WE MADE IT TO ONE HUNDRED!
Today we celebrate Thoughtful Thursday’s 100th posting! Looking back to its inception I remember the simple desire to help people understand their grief, find peace, and address some of the most asked, but rarely answered, questions about death and funeral care. It has been a rewarding experience in self-reflection and foremost, a chance to support people searching for truth in what is probably the most profound mystery of our lives, death. Beginning this venture, I knew the mystery of death was intimately and intricately inter-connected to the mystery of life, I now believe more intensely these are inextricable joined. At this momentous juncture, I share some of my favorite ideas and posts.
Our first posting was November 19, 2020 with this welcome: In keeping with the Miles tradition to “honor and celebrate lives”, Thoughtful Thursdays will muse on topics that help us cherish life, including themes like love, challenge, gratitude, hope, adventure, discovery, and blessings. The Miles blog is written for a general audience understanding that whether you are a professional, colleague, a consumer of our funeral homes, or someone we have yet to meet, we share a common journey and can all benefit from a few insightful words.”
Some ideas and words were truly inspired. I am not sure where inside me the words were born, but in the writing, I was inspired to dig deeper, to engage with mystery before me. Here are a few:
Posted 12/9/21 Amid the mysteries and theories, what I do know is that a person is only gone from this earth when we forget them. When we no longer remember the joy we felt when we were with them, or the comfort we had in trusting them, or the simple pleasures of everyday life with them, then they are gone. When the treasured stories have lost their spark, when we no longer adorn our homes with our loved one’s photos, when we forget how they loved us, then they are gone.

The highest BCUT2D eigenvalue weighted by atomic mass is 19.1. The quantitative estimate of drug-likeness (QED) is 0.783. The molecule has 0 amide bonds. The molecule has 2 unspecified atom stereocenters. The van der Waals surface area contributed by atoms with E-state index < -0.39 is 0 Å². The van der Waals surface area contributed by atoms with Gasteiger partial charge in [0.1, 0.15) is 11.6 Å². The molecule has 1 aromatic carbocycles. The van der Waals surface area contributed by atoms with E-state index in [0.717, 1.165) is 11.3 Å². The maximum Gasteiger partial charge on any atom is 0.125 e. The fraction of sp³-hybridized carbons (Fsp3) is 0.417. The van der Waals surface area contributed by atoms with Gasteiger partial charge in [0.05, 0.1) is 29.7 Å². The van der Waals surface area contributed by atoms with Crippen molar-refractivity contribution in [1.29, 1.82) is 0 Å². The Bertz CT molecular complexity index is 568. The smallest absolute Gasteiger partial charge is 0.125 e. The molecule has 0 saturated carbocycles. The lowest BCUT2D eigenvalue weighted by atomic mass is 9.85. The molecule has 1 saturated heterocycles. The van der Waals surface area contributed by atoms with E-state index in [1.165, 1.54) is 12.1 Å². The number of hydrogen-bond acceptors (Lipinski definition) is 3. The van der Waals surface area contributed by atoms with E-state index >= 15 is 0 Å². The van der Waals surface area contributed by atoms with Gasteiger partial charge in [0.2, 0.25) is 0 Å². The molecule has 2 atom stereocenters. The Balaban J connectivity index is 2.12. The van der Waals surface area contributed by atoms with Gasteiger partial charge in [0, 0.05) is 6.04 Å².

Posted 2/10/22 A funeral, memorial service or celebration of life brings the reality of death to the fore where we have a chance to formally begin the grieving process. But when the service is over and everyone goes home, we are left with the stark realization that our loved one is no longer here to see, touch and relate to us in the flesh. Now begins the work of establishing a new way of relating to someone whose spirit, memories, energy, and love remain with us. When someone dies, we can no longer depend on the five physical senses to relate to them, we must exercise our sixth sense, that way of knowing and enjoying the presence of one no longer in the flesh. This is the work of grief.
Posted 1/14/21 With a growing number of people identifying as spiritual rather than religious, it is challenging to create rituals that accomplish what cultural and religious ceremonies have in the past. Helping people create meaningful ritual helps clarify their beliefs and express the significance of the moment. Humans need rituals to enable the human heart to celebrate, mourn and endure life’s deepest moments.
These were the posts that were easiest to write:
- 12/31/20 … Reset …. Resolve…. https://blog.milesfuneralhome.com/reflect-reset-resolve/
- 1/28/21 Funerals During a Pandemic … https://blog.milesfuneralhome.com/240-2/
- 1/27/22 Preplanning 101 – Everything you need to knowhttps://blog.milesfuneralhome.com/preplanning-101-everything-you-need-to-know/
My all-time favorite post is Bah Humbug!, in which I posit that Scrooge suffers from unresolved grief. I thoroughly enjoyed thinking this idea through and relished writing about my theory even more! https://blog.milesfuneralhome.com/bah-humbug/. A close second is the series in which I personified the seasons, each writing a letter with advice for the grieving heart, published May 6,13,20 and 27th of 2021.
Thank you for your continued attention through these two and half years, for your kind responses and the verbal encouragement so many of you have given me. If you have a favorite quote, a beloved post, or just a special message as we meet this 100 Posts milestone, please share in the comment section below.
Here’s to the next 100!